Have you been diagnosed with a brain tumour? Order your free information pack.

Returning to work or education after receiving a brain tumour diagnosis

Returning to work or education after a brain tumour diagnosis can be a daunting experience. Our community shares some tips and ideas that helped them readjust.

Increase your hours slowly

“Our daughter, Jade, was 17 when diagnosed and treated with radiotherapy for germinoma tumours. She started work as a freelance horse groom five months after treatment and was lucky to be able to build up from a few hours three times a week to three full days.

Eighteen months on she’s taken on a second job, taking her up to full-time, but her days off are split, allowing her to rest on two single days a week and she’s really thrived.”


Talk to teachers

“Communicate with your teachers as much as you can. The more they know about your situation, the more they can help.”


Tackle struggles head-on

“Be open and upfront about any difficulties you’re having post-treatment, so provisions can be put in place to try to prevent those affecting your return to school or university.

If you find yourself struggling, talk to somebody – your teacher/lecturer, disability services, anyone. It’s easier to deal with struggles sooner rather than later, and tackle them head on.”


Use our Employment Adjustments resource

“The Brain Tumour Charity’s Employment Adjustments resource is especially useful to know where to begin conversations with your employer and to give ideas on what you should be asking for once you feel you’re in a position to return to a role.

This can mean more flexibility from your workplace to take into account that you might have to take it easy at times, which in my opinion is wholly understandable considering the circumstances!”


Have some downtime and relax

“I’ve been back at work over a year now. Pacing myself really helped by using a WobL watch (a small reminder wristwatch sometimes used for potty training). You can set it to vibrate at different intervals to remind you to take time out.

I used to get very tired after concentrating so I’d get away from my desk and do five minutes of belly breathing. It’s really relaxing and helps you to re-energise. Getting this flagged up in an occupational health report also helps.”


“At school make sure they allow you some free periods so you don’t get too tired during the week. I have two and it helps me manage. It did mean I had to drop a subject but that’s not the end of the world.”


Get organised

“Get a planner and write down everything – lectures, events, meals, shopping, etc. It’s an easy way to stay on track, manage memory loss and reduce stress.”


Minimise background noise

“On returning to work after surgery – and a lot of time off – my husband said his noise-cancelling headphones allowed him to focus without being exhausted by the background noise of a big office.”


Get support

“University students can seek help and guidance from their student services team who are able to put in place extenuating circumstances for your studies, for example extra time during exams or greater leniency when marking your work.”


Don’t be scared to ask for help. Most universities offer free counselling services and these can be amazing for someone to chat to, or even just a contact to help fight your corner for essay extensions etc.”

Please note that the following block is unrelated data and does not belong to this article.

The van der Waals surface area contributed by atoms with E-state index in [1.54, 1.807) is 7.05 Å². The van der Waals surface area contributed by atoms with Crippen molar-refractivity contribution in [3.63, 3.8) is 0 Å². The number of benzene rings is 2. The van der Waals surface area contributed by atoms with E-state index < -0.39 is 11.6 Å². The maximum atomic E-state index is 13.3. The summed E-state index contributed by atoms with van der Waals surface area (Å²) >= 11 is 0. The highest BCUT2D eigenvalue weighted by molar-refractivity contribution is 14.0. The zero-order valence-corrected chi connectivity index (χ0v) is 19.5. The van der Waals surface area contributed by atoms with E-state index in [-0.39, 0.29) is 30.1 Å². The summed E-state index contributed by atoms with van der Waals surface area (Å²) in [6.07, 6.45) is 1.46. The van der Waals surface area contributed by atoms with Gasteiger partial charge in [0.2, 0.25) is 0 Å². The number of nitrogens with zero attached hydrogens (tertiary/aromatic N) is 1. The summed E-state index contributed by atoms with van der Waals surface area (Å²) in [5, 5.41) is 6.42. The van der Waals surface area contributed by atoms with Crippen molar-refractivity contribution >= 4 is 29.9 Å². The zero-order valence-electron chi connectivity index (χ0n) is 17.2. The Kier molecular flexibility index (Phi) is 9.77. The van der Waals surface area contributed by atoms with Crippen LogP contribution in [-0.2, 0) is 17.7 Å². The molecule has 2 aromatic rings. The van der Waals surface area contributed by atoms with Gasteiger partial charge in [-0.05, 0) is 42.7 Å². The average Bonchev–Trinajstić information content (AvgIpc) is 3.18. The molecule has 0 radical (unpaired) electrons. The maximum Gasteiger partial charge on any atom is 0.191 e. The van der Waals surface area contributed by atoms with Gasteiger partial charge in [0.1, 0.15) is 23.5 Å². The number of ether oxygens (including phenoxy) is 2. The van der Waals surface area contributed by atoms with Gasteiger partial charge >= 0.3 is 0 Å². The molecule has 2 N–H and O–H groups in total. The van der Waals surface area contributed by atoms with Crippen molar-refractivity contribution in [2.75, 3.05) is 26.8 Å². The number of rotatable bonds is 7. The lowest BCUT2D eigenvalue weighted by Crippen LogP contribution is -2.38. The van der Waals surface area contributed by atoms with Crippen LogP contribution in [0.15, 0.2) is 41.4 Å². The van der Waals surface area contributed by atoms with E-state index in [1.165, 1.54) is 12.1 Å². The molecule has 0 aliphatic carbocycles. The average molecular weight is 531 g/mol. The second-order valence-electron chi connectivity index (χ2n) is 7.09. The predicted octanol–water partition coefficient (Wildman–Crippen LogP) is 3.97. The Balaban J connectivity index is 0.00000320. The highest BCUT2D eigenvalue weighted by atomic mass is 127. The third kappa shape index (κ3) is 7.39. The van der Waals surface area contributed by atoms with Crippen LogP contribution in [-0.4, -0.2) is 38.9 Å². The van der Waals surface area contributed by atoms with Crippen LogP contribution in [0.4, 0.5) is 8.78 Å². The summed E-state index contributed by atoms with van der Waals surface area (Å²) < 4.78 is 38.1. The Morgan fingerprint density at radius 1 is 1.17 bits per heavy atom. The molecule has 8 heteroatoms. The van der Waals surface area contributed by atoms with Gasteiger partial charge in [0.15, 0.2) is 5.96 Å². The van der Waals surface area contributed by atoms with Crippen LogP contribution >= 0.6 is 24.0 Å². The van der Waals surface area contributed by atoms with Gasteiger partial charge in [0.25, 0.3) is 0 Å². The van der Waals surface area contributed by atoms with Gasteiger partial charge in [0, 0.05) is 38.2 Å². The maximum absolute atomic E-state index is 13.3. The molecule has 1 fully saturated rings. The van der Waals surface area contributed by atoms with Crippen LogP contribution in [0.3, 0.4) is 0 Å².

Don’t compare yourself to others

“Don’t compare yourself to other people. You go through a lot when you have a brain tumour and just because you feel like you’re working slower than someone else doesn’t mean your input is any less valuable.”


Advice from Charlotte Robinson (Clinical Nurse Specialist)

“If you’re able and ready to return to work or school, it’s important to phase yourself back in and talk about any additional support you might need. Having a meeting with your line manager or teacher and putting a plan in place for a phased return with very reduced hours is important. You can then build these hours up as your strength and fatigue levels adjust to the point you can return fully.

It’s also important to continue socialising with your friends and family, as feeling isolated and alone can have a negative effect on your mental health.

The Brain Tumour Charity has Facebook groups for those affected, so you can talk to others who understand.

They also have meet-ups for those aged 16-30 affected by a brain tumour, where you can meet people your age going through a similar situation. These can be a great source of support, allowing you to bond with others who understand; no explanations needed.”

A woman feeling supported as she scrolls through the posts in one of The Brain Tumour Charity's Online Support Groups.

Join our Facebook communities

Our closed Facebook groups are safe and secure space to connect with other people affected by a brain tumour, find advice and share your experiences.

Related content

Employment and brain tumours

Staying in, returning to, or looking for work after a brain tumour diagnosis can be quite a challenge.

Supporting your child to return to school

Top tips for helping your child to return to school after diagnosis or treatment.

Building relationships with your child's school

Advice on building relationships with your child's school and information about organisations who may be able to help.